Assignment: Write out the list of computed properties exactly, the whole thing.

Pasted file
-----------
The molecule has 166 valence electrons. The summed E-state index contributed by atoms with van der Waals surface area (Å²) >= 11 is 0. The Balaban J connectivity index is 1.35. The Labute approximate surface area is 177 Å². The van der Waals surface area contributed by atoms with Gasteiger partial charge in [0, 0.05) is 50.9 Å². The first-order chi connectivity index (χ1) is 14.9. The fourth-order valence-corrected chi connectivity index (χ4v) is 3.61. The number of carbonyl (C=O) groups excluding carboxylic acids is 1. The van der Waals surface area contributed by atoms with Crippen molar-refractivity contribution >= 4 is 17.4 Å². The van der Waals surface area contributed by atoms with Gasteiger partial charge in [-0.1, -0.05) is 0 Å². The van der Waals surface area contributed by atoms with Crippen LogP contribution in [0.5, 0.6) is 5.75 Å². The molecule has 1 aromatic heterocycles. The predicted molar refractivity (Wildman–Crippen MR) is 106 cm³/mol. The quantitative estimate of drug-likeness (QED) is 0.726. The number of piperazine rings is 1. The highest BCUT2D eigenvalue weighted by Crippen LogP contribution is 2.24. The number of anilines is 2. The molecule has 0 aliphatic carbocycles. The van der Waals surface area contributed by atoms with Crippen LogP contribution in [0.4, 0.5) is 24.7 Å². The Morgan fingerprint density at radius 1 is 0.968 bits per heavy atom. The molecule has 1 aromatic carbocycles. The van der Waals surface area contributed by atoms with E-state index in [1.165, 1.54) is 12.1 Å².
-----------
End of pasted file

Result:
The molecule has 166 valence electrons. The summed E-state index contributed by atoms with van der Waals surface area (Å²) >= 11 is 0. The Balaban J connectivity index is 1.35. The Labute approximate surface area is 177 Å². The van der Waals surface area contributed by atoms with Gasteiger partial charge in [0, 0.05) is 50.9 Å². The first-order chi connectivity index (χ1) is 14.9. The fourth-order valence-corrected chi connectivity index (χ4v) is 3.61. The number of carbonyl (C=O) groups excluding carboxylic acids is 1. The van der Waals surface area contributed by atoms with Crippen molar-refractivity contribution >= 4 is 17.4 Å². The van der Waals surface area contributed by atoms with Gasteiger partial charge in [-0.1, -0.05) is 0 Å². The van der Waals surface area contributed by atoms with Crippen LogP contribution in [0.5, 0.6) is 5.75 Å². The molecule has 1 aromatic heterocycles. The predicted molar refractivity (Wildman–Crippen MR) is 106 cm³/mol. The quantitative estimate of drug-likeness (QED) is 0.726. The number of piperazine rings is 1. The highest BCUT2D eigenvalue weighted by Crippen LogP contribution is 2.24. The number of anilines is 2. The molecule has 0 aliphatic carbocycles. The van der Waals surface area contributed by atoms with Crippen LogP contribution in [0.4, 0.5) is 24.7 Å². The Morgan fingerprint density at radius 1 is 0.968 bits per heavy atom. The molecule has 1 aromatic carbocycles. The van der Waals surface area contributed by atoms with E-state index in [1.165, 1.54) is 12.1 Å².